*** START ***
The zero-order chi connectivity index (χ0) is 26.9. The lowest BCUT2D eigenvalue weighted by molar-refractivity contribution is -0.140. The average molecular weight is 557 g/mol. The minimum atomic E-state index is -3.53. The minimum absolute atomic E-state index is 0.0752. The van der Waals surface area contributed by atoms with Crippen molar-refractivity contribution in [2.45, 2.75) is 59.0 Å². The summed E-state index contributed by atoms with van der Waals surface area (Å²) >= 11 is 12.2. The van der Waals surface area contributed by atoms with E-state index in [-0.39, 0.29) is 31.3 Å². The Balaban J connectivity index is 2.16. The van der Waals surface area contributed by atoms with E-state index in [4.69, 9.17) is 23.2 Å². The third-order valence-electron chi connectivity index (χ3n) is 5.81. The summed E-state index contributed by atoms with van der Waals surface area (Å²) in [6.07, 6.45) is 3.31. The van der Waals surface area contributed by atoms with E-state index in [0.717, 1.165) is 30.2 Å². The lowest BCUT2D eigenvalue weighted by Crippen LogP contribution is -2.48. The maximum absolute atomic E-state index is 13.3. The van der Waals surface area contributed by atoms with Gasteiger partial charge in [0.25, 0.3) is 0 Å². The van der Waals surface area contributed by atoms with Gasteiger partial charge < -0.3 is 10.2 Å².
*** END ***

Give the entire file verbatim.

The zero-order chi connectivity index (χ0) is 26.9. The lowest BCUT2D eigenvalue weighted by molar-refractivity contribution is -0.140. The average molecular weight is 557 g/mol. The minimum atomic E-state index is -3.53. The minimum absolute atomic E-state index is 0.0752. The van der Waals surface area contributed by atoms with Crippen molar-refractivity contribution in [2.45, 2.75) is 59.0 Å². The summed E-state index contributed by atoms with van der Waals surface area (Å²) >= 11 is 12.2. The van der Waals surface area contributed by atoms with E-state index in [-0.39, 0.29) is 31.3 Å². The Balaban J connectivity index is 2.16. The van der Waals surface area contributed by atoms with E-state index in [4.69, 9.17) is 23.2 Å². The third-order valence-electron chi connectivity index (χ3n) is 5.81. The summed E-state index contributed by atoms with van der Waals surface area (Å²) in [6.07, 6.45) is 3.31. The van der Waals surface area contributed by atoms with E-state index in [0.717, 1.165) is 30.2 Å². The lowest BCUT2D eigenvalue weighted by Crippen LogP contribution is -2.48. The maximum absolute atomic E-state index is 13.3. The van der Waals surface area contributed by atoms with Gasteiger partial charge in [0.25, 0.3) is 0 Å². The van der Waals surface area contributed by atoms with Gasteiger partial charge < -0.3 is 10.2 Å².